The Tempest


13.6.12

My legs this morning took me to Cuneges and back, a feat my hip would not have allowed eighteen months ago.  This was a long, hilly, walk, and although the weather was cool and overcast I soon raised a sweat.  A couple of years ago I did part of this trip with Chris and Frances and Chris took a stunning landscape photograph of which I would have been proud.

On the approach to Lestignac I passed a bunch of bullocks which quickly lined up alongside their wire fence to watch me go by.  I still have a photograph, taken in Cumbria many years ago by my friend Ali, in which I am sitting with a book in the garden, completely oblivious of the string of similarly stationed cattle reading over my shoulders.

Cuneges, a village larger than some, does, I knew, have a bar, but it was closed, so for refreshment I had to make do with the occasional light rain.  It is home to a number of artisans, one of whom is a plumber whose services I was unfortunate enough to require at the very beginning of 2009.  In December 2008, just a week after completion of my purchase of No. 6 rue Saint Jacques, S.W.France was hit by the greatest storm in living memory.  The gales were even worse than those that buffeted the U.K. in October 1987.  The consequence was that Maggie had had to telephone me to tell me that my recently acquired house had been flooded.  The cellar was full of water and there were several inches of it in the ground floor.  Multiple disaster had struck.  The gales had thrust water under the French doors at the back, and the local underground stream had strayed into the cellar, completely filling it.  Because of a three day power cut across the entire region the auxiliary generator installed for just this eventuality failed to function.  The trapdoor into the cellar was swollen and had to be forced, breaking some of the tiles laid over it.  To make matters worse the inferior plastic piping distributing water throughout the house had sprung a leak and burst.  Now I have a copper system which cost a pretty penny.  Maggie and Mike had managed to get emergency help to pump the place out, and obviously I had to come over to organise repair work.  The house was freezing, damp, and full of soggy mats and plumbers.  I stayed with Maggie and Mike.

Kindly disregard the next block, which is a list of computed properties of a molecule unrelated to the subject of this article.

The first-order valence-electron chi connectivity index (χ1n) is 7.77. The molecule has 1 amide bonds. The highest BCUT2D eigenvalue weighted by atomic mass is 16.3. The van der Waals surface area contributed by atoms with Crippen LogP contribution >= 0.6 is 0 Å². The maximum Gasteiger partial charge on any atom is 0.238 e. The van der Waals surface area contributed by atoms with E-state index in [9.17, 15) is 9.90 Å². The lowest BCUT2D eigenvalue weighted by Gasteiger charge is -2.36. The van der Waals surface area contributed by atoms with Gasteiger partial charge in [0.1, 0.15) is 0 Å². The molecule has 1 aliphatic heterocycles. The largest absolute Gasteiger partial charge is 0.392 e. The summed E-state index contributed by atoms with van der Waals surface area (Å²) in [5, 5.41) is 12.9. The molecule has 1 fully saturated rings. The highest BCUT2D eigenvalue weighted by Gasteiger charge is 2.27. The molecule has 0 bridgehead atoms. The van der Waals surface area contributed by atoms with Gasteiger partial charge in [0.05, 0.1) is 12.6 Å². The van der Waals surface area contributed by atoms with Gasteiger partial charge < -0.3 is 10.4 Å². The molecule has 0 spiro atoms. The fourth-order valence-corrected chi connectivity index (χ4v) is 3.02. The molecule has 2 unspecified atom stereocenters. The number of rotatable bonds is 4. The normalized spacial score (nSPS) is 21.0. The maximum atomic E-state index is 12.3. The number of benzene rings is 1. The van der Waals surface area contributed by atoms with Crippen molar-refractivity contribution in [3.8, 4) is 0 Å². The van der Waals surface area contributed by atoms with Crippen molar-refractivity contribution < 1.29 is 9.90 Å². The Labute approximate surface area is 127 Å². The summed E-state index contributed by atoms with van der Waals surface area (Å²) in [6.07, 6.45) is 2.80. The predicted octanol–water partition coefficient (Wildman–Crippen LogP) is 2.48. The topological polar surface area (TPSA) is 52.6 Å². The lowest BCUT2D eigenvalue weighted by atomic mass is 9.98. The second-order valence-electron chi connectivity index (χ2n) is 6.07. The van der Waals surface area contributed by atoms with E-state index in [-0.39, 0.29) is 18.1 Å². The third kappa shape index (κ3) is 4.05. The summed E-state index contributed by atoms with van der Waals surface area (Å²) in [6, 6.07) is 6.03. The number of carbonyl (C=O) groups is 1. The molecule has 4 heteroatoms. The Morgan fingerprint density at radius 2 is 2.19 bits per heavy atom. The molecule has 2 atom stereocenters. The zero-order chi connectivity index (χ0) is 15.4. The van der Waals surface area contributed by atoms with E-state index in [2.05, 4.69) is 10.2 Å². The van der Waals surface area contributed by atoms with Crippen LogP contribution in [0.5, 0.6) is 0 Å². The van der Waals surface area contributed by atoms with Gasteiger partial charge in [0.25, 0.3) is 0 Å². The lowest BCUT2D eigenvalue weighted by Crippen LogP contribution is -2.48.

Le Code Bar lunch today was kuskus with a delicious ‘three meats’ stew followed by profiteroles accompanied by a glass of red wine.  After yesterday’s word play Frederick wanted to know if I was ‘satisfied this summer’.

The sun having slunk away for the day I consoled myself with Flaubert’s sublime prose and began Somerset Maugham’s ‘Catalina’.  As usual the skies cleared in the evening.

I watched ‘Frost/Nixon’, an electrifying film about the series of interviews of Richard Nixon (Frank Langella) by David Frost (Michael Sheen) directed by Ron Howard and based on the stage play by Peter Morgan.  Taking place in 1977 these led up to the final confrontation, perhaps the most devastating public political admission of my time.  This episode finally put paid to Nixon’s hopes of a return to any sort of office, and revived the career that Frost had apparently thrown away by risking all on the project.


One response to “The Tempest”

  1. […] of photograph albums.  I plucked up courage to begin a search for the picture mentioned in The Tempest post of 14th June last year.  Although I’m fairly sure I hit on the right container I was unable to find the photograph. […]

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